NATO at 70: It’s Good to Have Friends


Tuesday, April 9, 2019

Last Wednesday, the Secretary General of NATO, Jens Stoltenberg, addressed a joint session of Congress. Speaking a day before NATO’s 70th birthday, he addressed the critical role that the alliance has played and its achievements.

However, as we face an increasing number of global threats to our freedom and security, especially from Russia and China, our alliances matter more than ever. As we mark the anniversary of NATO’s founding, we must focus on strengthening our ties, not alienating our allies.

NATO was formed at the end of World War II as Europe was coming out of the most destructive conflicts in history. It also came on the heels of the looming Soviet threat, with Soviet Russia emerging as a newly-established Great Power. The United States, under the leadership of President Truman, was the driving factor that pulled Western Europe back together and the foundational treaty for NATO was signed on April 4th, 1949 by the original twelve members.

These founding members were committed to thwarting the expansion of the Soviet Union, and communism. The alliance has been remarkably successful in this task: the Cold War came to an end with the dissolution of the Soviet Union and led to the liberation of the Eastern European states without a single shot.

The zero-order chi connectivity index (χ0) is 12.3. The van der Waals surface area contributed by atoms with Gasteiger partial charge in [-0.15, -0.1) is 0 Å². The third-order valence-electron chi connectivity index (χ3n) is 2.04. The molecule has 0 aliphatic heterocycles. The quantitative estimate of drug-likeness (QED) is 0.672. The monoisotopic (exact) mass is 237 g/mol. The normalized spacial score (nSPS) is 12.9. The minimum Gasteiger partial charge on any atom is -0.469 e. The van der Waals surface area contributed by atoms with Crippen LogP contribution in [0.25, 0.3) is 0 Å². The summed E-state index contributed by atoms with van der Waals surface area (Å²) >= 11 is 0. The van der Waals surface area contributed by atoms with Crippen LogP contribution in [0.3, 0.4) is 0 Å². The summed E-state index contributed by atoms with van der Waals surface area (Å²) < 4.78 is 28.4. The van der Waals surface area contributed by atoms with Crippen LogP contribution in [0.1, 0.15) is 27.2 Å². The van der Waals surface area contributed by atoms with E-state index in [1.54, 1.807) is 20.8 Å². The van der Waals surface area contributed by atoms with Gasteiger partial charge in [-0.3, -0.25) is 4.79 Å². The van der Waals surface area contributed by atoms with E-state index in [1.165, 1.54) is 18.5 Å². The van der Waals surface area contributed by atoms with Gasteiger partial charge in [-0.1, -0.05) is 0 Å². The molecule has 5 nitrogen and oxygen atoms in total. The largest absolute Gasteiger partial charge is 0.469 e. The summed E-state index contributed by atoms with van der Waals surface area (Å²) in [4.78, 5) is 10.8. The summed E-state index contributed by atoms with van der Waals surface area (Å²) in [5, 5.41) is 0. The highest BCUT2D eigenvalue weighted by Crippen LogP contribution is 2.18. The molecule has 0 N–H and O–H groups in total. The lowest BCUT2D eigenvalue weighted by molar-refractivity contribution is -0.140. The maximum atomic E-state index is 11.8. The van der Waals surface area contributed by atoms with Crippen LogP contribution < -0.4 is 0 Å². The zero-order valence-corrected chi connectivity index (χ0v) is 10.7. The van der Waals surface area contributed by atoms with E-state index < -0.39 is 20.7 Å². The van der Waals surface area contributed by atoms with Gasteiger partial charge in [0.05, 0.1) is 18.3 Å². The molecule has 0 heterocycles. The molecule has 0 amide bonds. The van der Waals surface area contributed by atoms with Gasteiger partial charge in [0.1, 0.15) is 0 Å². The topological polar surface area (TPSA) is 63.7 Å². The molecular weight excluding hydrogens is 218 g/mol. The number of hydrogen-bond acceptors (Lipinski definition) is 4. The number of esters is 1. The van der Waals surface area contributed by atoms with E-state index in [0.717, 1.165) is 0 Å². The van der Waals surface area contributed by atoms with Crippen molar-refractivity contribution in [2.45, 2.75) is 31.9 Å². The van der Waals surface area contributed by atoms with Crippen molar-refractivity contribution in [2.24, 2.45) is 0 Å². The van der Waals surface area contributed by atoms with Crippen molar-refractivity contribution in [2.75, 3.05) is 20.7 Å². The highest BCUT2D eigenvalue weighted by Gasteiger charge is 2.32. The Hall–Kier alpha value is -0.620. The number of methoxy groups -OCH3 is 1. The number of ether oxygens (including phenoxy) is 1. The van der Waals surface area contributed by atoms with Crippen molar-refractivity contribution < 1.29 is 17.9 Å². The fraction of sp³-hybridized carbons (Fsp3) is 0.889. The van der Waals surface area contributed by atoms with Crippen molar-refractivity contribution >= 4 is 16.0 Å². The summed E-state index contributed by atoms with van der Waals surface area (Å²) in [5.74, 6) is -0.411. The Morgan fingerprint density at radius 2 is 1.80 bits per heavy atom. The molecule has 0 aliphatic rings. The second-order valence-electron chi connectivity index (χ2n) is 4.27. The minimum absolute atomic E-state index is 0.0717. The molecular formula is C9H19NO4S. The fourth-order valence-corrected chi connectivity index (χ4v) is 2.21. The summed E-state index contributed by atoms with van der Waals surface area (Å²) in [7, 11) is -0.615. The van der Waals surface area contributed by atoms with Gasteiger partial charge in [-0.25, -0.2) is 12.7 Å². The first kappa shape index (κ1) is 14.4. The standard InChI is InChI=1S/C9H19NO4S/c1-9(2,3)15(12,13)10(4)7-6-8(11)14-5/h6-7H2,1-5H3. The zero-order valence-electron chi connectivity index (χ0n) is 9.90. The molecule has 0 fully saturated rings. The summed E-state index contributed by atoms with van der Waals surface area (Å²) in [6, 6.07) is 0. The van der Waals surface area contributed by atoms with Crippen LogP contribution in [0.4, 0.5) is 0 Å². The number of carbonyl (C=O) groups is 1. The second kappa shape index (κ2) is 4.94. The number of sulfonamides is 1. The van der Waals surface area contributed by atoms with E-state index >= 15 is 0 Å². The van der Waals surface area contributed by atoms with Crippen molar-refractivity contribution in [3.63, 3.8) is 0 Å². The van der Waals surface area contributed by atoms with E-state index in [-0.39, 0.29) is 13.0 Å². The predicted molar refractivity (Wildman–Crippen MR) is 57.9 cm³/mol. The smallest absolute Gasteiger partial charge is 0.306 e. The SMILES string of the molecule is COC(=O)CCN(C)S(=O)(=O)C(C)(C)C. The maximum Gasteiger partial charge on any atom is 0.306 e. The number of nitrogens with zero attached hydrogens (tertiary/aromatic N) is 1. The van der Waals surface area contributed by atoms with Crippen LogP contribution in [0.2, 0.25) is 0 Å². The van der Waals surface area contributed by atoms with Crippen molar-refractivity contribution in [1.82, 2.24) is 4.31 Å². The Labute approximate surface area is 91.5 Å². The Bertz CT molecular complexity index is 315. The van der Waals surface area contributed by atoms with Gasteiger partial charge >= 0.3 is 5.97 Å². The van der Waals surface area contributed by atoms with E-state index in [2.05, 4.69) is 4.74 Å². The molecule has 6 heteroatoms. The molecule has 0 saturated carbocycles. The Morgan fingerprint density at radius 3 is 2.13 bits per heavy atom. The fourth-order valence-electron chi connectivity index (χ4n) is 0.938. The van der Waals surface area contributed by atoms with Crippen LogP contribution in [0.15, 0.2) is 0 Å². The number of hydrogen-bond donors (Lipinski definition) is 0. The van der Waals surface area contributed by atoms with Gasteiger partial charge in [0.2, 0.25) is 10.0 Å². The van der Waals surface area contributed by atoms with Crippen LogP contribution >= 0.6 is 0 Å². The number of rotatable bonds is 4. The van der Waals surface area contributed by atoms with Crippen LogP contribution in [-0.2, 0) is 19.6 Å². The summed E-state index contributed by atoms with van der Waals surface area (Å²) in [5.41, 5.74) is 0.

In his speech, Stoltenberg referenced the two monuments outside NATO’s headquarters: a piece of the Berlin Wall and a pillar salvaged from the Twin Towers in the aftermath of 9/11. These are not token tributes. These objects represent pivotal moments in recent history and NATO played a critical role in both.

The Berlin Wall was built by a totalitarian state to keep its people in and ideas out. It failed. This was not guaranteed by any means though. It failed because the members of NATO decided to take a strong stand against communism and for their communal ideals.

On the other hand, the pillar from the Twin Tower represents the collective defense principle that an attack on one member is an attack on all members. In the aftermath of 9/11, NATO members unanimously voted to invoke this mutual defense doctrine, affirming that the attack on the United States was an attack on all. Since then, over 1,000 soldiers from member countries have died fighting alongside their American counterparts.

In many ways, NATO has been an unprecedented achievement. NATO has helped orchestrate nearly three-quarters of a century of peace in a continent that had previously known nothing but war. For context, this is the longest period of peace in human history since the advent of the Roman Empire. This makes NATO not just the longest-lasting alliance, but also the most successful. Europe, the United States, and the world are better off for it.

Recent events also underscore that we need NATO now more than ever. Russia’s aggressive moves have put Russia back on the map as a threat to our safety and freedom. President Vladimir Putin’s illegal invasion and annexation of Crimea in 2014 was based on the idea that Crimea’s Russian heritage makes Crimea part of Russia, the first time that rationale has been invoked since Nazi Germany’s expansion. Russia has also orchestrated a mass military buildup in recent years.